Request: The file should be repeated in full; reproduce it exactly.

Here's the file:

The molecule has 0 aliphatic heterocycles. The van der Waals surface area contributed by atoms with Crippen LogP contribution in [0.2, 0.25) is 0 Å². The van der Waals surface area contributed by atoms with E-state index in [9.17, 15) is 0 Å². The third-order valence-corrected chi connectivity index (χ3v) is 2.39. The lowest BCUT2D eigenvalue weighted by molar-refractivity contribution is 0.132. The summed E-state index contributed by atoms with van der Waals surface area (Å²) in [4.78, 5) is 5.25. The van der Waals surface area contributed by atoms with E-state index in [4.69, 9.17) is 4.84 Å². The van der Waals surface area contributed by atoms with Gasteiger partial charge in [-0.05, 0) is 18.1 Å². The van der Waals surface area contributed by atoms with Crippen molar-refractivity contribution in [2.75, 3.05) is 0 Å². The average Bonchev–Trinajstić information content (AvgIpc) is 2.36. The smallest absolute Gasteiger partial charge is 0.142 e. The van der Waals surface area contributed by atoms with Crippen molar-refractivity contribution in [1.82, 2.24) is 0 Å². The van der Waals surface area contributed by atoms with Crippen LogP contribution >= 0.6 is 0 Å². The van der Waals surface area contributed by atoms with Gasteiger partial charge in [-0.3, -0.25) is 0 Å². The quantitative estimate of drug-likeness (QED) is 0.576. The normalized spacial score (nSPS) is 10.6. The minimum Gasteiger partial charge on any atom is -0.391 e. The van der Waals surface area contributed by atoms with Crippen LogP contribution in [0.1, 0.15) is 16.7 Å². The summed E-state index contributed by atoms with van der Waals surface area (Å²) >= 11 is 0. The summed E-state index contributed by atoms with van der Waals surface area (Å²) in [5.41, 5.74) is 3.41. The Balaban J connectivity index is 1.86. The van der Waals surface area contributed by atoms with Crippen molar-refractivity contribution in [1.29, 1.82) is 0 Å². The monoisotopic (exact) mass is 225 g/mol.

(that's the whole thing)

The molecule has 0 aliphatic heterocycles. The van der Waals surface area contributed by atoms with Crippen LogP contribution in [0.2, 0.25) is 0 Å². The van der Waals surface area contributed by atoms with E-state index in [9.17, 15) is 0 Å². The third-order valence-corrected chi connectivity index (χ3v) is 2.39. The lowest BCUT2D eigenvalue weighted by molar-refractivity contribution is 0.132. The summed E-state index contributed by atoms with van der Waals surface area (Å²) in [4.78, 5) is 5.25. The van der Waals surface area contributed by atoms with E-state index in [4.69, 9.17) is 4.84 Å². The van der Waals surface area contributed by atoms with Gasteiger partial charge in [-0.05, 0) is 18.1 Å². The van der Waals surface area contributed by atoms with Crippen molar-refractivity contribution in [2.75, 3.05) is 0 Å². The average Bonchev–Trinajstić information content (AvgIpc) is 2.36. The smallest absolute Gasteiger partial charge is 0.142 e. The van der Waals surface area contributed by atoms with Crippen molar-refractivity contribution in [1.82, 2.24) is 0 Å². The van der Waals surface area contributed by atoms with Crippen LogP contribution >= 0.6 is 0 Å². The van der Waals surface area contributed by atoms with Gasteiger partial charge in [-0.3, -0.25) is 0 Å². The quantitative estimate of drug-likeness (QED) is 0.576. The normalized spacial score (nSPS) is 10.6. The minimum Gasteiger partial charge on any atom is -0.391 e. The van der Waals surface area contributed by atoms with Crippen LogP contribution in [0.1, 0.15) is 16.7 Å². The summed E-state index contributed by atoms with van der Waals surface area (Å²) >= 11 is 0. The summed E-state index contributed by atoms with van der Waals surface area (Å²) in [5.41, 5.74) is 3.41. The Balaban J connectivity index is 1.86. The van der Waals surface area contributed by atoms with Crippen molar-refractivity contribution in [1.29, 1.82) is 0 Å². The monoisotopic (exact) mass is 225 g/mol.